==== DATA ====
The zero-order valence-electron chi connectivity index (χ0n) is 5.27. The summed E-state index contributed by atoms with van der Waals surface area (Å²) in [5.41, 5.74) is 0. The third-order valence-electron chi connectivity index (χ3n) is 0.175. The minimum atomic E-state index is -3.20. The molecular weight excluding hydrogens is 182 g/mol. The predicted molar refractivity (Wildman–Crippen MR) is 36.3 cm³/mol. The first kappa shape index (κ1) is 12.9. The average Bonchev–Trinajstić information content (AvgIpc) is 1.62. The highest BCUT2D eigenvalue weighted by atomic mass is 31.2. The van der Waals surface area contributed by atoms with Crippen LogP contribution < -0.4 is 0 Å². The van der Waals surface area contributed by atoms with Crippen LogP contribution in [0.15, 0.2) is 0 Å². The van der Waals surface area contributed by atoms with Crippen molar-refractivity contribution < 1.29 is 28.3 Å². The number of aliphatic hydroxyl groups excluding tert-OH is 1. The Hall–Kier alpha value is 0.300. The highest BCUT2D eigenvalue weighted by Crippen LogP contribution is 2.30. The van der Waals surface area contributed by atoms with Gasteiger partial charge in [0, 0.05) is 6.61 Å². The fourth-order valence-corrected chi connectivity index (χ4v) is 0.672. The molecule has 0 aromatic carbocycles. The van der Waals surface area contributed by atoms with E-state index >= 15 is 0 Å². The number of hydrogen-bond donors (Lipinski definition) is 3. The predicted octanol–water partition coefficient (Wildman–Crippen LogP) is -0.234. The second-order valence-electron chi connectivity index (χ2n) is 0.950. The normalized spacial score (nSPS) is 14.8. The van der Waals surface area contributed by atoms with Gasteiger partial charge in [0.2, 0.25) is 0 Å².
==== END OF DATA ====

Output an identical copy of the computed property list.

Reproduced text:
The zero-order valence-electron chi connectivity index (χ0n) is 5.27. The summed E-state index contributed by atoms with van der Waals surface area (Å²) in [5.41, 5.74) is 0. The third-order valence-electron chi connectivity index (χ3n) is 0.175. The minimum atomic E-state index is -3.20. The molecular weight excluding hydrogens is 182 g/mol. The predicted molar refractivity (Wildman–Crippen MR) is 36.3 cm³/mol. The first kappa shape index (κ1) is 12.9. The average Bonchev–Trinajstić information content (AvgIpc) is 1.62. The highest BCUT2D eigenvalue weighted by atomic mass is 31.2. The van der Waals surface area contributed by atoms with Crippen LogP contribution < -0.4 is 0 Å². The van der Waals surface area contributed by atoms with Crippen LogP contribution in [0.15, 0.2) is 0 Å². The van der Waals surface area contributed by atoms with Crippen molar-refractivity contribution < 1.29 is 28.3 Å². The number of aliphatic hydroxyl groups excluding tert-OH is 1. The Hall–Kier alpha value is 0.300. The highest BCUT2D eigenvalue weighted by Crippen LogP contribution is 2.30. The van der Waals surface area contributed by atoms with Gasteiger partial charge in [0, 0.05) is 6.61 Å². The fourth-order valence-corrected chi connectivity index (χ4v) is 0.672. The molecule has 0 aromatic carbocycles. The van der Waals surface area contributed by atoms with E-state index >= 15 is 0 Å². The number of hydrogen-bond donors (Lipinski definition) is 3. The predicted octanol–water partition coefficient (Wildman–Crippen LogP) is -0.234. The second-order valence-electron chi connectivity index (χ2n) is 0.950. The normalized spacial score (nSPS) is 14.8. The van der Waals surface area contributed by atoms with Gasteiger partial charge in [0.2, 0.25) is 0 Å².